undivided, ability to hear sounds at a longer range grows somewhat. Noise acts as an irritant in these cases instead of aiding as in deafness due to disease.
With speech and speech-reading attained, and perhaps the happy addition of some perception of sound, the deaf need not be thrown together as a class distinct from others. They may and do receive instruction in common with their hearing friends, attending leading schools and entering professional duties side by side with them. Such persons have been charged with an unwillingness to associate with the other deaf. Lack of interest in their welfare we do not believe possible, but a preference for the companionship of the hearing proves the existence of a satisfying method of communication. All are easily influenced by surroundings, and if deprived of any particular sense, especially so. The deaf need every advantage possible, and not the least of them should be adjudged daily intercourse with the most evenly balanced characters, persons possessing a normal development of all the senses.
By FRANK CRAMER.
THE logical processes involved in scientific reasoning are the same in kind as those used in the everyday life of the masses. The difference between the two lies in the clearer recognition of the processes and their importance in the scientific field. There is nothing like exactness in the applied logic of everyday life, and the reasoning of science is superior to the "common sense" of mankind only in being more exact. In science the comparatively little work that survives and does not have to be done over and over owes its superiority to this same exactness. Science has no peculiar method of its own either of discovering facts or of treating them.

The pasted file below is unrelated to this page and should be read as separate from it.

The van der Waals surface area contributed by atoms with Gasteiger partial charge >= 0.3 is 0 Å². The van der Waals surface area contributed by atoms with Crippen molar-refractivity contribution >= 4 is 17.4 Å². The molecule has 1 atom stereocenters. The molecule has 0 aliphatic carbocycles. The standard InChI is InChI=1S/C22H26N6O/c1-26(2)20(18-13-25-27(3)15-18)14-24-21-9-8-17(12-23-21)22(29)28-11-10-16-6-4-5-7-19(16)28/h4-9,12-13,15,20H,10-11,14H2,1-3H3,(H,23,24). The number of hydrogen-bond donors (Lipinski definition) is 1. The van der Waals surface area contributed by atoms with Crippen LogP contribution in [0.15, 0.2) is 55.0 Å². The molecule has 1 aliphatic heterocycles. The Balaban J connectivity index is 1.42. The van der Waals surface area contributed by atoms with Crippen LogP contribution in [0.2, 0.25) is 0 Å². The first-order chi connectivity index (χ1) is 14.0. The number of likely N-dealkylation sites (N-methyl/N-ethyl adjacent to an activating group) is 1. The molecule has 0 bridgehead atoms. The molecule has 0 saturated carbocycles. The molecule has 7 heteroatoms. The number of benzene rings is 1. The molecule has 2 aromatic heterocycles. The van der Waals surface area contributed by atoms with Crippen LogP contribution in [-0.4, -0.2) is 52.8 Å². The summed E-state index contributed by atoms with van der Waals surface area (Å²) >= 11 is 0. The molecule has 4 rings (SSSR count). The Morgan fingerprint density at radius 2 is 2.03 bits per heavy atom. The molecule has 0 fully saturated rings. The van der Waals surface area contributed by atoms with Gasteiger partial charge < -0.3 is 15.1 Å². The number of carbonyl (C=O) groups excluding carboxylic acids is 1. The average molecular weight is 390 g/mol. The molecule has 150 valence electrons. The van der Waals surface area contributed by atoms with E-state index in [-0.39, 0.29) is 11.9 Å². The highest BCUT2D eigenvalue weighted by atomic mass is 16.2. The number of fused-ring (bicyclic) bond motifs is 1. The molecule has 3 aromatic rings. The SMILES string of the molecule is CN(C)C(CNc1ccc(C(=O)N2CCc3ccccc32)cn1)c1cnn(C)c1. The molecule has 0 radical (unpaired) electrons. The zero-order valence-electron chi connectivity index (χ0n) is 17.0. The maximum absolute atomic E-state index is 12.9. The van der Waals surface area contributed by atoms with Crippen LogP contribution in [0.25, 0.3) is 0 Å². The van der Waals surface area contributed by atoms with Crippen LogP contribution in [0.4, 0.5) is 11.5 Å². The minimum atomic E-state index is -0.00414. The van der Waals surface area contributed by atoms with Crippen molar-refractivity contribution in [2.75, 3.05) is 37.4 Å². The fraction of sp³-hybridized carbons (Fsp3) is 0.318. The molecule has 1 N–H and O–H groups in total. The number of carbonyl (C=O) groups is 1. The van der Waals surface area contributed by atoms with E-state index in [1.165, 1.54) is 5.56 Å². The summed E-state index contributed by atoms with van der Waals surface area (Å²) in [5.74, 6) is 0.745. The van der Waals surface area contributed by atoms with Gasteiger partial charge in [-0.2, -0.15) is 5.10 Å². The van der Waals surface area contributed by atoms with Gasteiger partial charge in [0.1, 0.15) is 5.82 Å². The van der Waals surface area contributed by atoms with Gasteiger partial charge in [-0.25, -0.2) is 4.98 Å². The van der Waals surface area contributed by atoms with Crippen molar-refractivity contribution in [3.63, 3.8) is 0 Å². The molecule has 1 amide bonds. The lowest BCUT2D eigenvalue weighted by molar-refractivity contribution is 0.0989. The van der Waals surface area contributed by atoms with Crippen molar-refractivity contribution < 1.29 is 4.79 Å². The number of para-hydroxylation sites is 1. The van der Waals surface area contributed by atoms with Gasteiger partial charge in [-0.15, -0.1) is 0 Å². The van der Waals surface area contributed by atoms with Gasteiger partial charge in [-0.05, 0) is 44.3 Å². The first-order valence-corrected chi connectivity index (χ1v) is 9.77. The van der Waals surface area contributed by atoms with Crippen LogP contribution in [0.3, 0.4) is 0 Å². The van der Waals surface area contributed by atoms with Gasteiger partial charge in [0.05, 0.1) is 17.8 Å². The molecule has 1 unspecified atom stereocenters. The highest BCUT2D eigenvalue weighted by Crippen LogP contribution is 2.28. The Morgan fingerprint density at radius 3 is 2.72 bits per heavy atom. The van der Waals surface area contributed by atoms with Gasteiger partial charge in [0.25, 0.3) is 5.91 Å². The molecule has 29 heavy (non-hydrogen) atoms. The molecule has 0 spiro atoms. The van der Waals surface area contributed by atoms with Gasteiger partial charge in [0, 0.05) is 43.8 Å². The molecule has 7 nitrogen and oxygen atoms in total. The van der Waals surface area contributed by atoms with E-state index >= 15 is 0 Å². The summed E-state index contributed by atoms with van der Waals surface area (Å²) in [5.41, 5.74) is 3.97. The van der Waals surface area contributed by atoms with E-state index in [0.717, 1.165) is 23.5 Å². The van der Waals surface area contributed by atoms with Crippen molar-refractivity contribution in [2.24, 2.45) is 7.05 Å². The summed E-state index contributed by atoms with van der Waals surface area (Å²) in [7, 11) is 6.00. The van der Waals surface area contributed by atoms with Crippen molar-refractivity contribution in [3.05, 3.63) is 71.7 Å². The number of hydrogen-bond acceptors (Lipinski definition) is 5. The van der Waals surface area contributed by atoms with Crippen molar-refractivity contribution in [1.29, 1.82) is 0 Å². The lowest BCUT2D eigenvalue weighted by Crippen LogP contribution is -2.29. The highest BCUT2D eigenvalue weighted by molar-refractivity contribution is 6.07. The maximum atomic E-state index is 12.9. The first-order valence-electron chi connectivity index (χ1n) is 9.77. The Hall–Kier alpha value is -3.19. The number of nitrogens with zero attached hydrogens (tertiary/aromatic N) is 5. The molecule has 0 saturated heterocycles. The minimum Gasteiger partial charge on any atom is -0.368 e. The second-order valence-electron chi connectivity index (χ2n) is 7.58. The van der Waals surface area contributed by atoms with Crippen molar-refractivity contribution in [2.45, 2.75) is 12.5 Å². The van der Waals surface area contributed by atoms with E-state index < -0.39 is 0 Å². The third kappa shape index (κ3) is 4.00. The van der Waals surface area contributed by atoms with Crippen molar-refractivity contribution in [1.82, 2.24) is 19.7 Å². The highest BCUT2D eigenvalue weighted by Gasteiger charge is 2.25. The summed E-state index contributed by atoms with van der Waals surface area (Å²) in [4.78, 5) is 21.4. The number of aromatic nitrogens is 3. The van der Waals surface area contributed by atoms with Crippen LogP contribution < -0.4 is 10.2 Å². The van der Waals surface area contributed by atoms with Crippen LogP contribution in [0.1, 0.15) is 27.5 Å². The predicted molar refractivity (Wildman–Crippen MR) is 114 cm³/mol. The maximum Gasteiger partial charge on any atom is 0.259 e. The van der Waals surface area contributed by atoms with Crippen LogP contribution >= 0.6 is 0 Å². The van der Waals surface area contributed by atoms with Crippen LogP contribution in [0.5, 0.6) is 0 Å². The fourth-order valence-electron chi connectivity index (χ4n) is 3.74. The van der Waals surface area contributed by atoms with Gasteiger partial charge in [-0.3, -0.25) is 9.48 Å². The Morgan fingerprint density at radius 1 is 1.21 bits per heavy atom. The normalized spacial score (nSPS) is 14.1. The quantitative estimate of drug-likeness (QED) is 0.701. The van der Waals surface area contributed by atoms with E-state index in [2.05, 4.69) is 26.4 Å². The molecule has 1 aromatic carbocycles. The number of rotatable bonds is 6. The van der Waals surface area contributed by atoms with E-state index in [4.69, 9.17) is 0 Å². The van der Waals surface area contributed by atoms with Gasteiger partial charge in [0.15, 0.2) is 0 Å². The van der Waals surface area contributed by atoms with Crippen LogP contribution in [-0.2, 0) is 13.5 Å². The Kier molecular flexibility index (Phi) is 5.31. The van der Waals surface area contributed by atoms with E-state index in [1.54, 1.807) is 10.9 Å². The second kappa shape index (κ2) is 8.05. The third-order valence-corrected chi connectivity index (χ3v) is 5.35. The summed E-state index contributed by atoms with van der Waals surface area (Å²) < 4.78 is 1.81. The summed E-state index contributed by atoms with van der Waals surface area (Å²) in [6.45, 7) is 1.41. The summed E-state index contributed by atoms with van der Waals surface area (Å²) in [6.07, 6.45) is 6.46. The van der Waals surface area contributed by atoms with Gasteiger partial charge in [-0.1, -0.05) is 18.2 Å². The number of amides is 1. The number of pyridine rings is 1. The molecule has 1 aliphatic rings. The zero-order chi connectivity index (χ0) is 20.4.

Scientific students spend little time on the consideration of logical processes, because the mind follows them instinctively; and the study of them, for practical purposes, seems to be superfluous. But apart from the fact that they present a set of phenomena as worthy of scientific treatment as the phenomena of light or of the molluscan nervous system, it is important to consider them because of their direct bearing on every department of science. Even the best established sciences have reached their present states by successive approximations toward exactness, by the gradual elimination of errors of both fact and method; and even the novice knows that the degree of confidence placed in the statements of fact of a